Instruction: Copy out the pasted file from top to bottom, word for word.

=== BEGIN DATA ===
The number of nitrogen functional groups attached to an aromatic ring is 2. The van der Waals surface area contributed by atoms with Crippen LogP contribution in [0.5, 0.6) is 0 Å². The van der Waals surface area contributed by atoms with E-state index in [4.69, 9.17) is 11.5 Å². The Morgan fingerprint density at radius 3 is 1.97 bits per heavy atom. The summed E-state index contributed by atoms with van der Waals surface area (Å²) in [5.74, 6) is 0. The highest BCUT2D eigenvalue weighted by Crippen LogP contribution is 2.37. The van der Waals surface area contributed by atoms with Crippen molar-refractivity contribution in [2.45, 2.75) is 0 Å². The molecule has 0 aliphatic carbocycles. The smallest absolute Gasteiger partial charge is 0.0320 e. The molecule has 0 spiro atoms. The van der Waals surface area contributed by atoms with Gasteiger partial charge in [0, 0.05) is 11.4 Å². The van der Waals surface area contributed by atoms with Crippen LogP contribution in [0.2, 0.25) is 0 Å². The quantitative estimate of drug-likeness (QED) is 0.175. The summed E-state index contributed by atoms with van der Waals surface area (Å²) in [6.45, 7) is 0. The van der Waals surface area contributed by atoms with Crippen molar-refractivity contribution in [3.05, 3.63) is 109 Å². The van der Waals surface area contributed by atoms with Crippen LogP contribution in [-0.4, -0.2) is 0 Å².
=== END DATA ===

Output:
The number of nitrogen functional groups attached to an aromatic ring is 2. The van der Waals surface area contributed by atoms with Crippen LogP contribution in [0.5, 0.6) is 0 Å². The van der Waals surface area contributed by atoms with E-state index in [4.69, 9.17) is 11.5 Å². The Morgan fingerprint density at radius 3 is 1.97 bits per heavy atom. The summed E-state index contributed by atoms with van der Waals surface area (Å²) in [5.74, 6) is 0. The highest BCUT2D eigenvalue weighted by Crippen LogP contribution is 2.37. The van der Waals surface area contributed by atoms with Crippen molar-refractivity contribution in [2.45, 2.75) is 0 Å². The molecule has 0 aliphatic carbocycles. The smallest absolute Gasteiger partial charge is 0.0320 e. The molecule has 0 spiro atoms. The van der Waals surface area contributed by atoms with Gasteiger partial charge in [0, 0.05) is 11.4 Å². The van der Waals surface area contributed by atoms with Crippen LogP contribution in [0.2, 0.25) is 0 Å². The quantitative estimate of drug-likeness (QED) is 0.175. The summed E-state index contributed by atoms with van der Waals surface area (Å²) in [6.45, 7) is 0. The van der Waals surface area contributed by atoms with Crippen molar-refractivity contribution in [3.05, 3.63) is 109 Å². The van der Waals surface area contributed by atoms with Crippen LogP contribution in [-0.4, -0.2) is 0 Å².